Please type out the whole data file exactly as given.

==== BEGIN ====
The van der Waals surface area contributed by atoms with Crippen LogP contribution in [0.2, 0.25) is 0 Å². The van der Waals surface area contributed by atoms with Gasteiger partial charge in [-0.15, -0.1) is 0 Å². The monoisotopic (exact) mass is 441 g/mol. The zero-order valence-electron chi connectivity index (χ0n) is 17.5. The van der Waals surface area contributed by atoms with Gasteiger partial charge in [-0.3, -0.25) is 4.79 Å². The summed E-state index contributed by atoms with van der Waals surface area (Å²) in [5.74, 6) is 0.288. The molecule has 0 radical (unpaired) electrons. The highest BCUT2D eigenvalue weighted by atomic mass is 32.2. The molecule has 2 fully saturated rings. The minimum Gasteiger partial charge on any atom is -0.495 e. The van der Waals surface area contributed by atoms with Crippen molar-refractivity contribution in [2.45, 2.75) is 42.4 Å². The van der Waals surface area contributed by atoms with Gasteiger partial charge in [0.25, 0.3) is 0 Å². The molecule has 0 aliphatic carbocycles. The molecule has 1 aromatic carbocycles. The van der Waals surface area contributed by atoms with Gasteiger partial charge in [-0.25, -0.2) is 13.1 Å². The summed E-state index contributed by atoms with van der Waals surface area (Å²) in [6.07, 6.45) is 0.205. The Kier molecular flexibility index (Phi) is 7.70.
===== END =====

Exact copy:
The van der Waals surface area contributed by atoms with Crippen LogP contribution in [0.2, 0.25) is 0 Å². The van der Waals surface area contributed by atoms with Gasteiger partial charge in [-0.15, -0.1) is 0 Å². The monoisotopic (exact) mass is 441 g/mol. The zero-order valence-electron chi connectivity index (χ0n) is 17.5. The van der Waals surface area contributed by atoms with Gasteiger partial charge in [-0.3, -0.25) is 4.79 Å². The summed E-state index contributed by atoms with van der Waals surface area (Å²) in [5.74, 6) is 0.288. The molecule has 0 radical (unpaired) electrons. The highest BCUT2D eigenvalue weighted by atomic mass is 32.2. The molecule has 2 fully saturated rings. The minimum Gasteiger partial charge on any atom is -0.495 e. The van der Waals surface area contributed by atoms with Crippen molar-refractivity contribution in [2.45, 2.75) is 42.4 Å². The van der Waals surface area contributed by atoms with Gasteiger partial charge in [0.25, 0.3) is 0 Å². The molecule has 0 aliphatic carbocycles. The molecule has 1 aromatic carbocycles. The van der Waals surface area contributed by atoms with Gasteiger partial charge in [-0.25, -0.2) is 13.1 Å². The summed E-state index contributed by atoms with van der Waals surface area (Å²) in [6.07, 6.45) is 0.205. The Kier molecular flexibility index (Phi) is 7.70.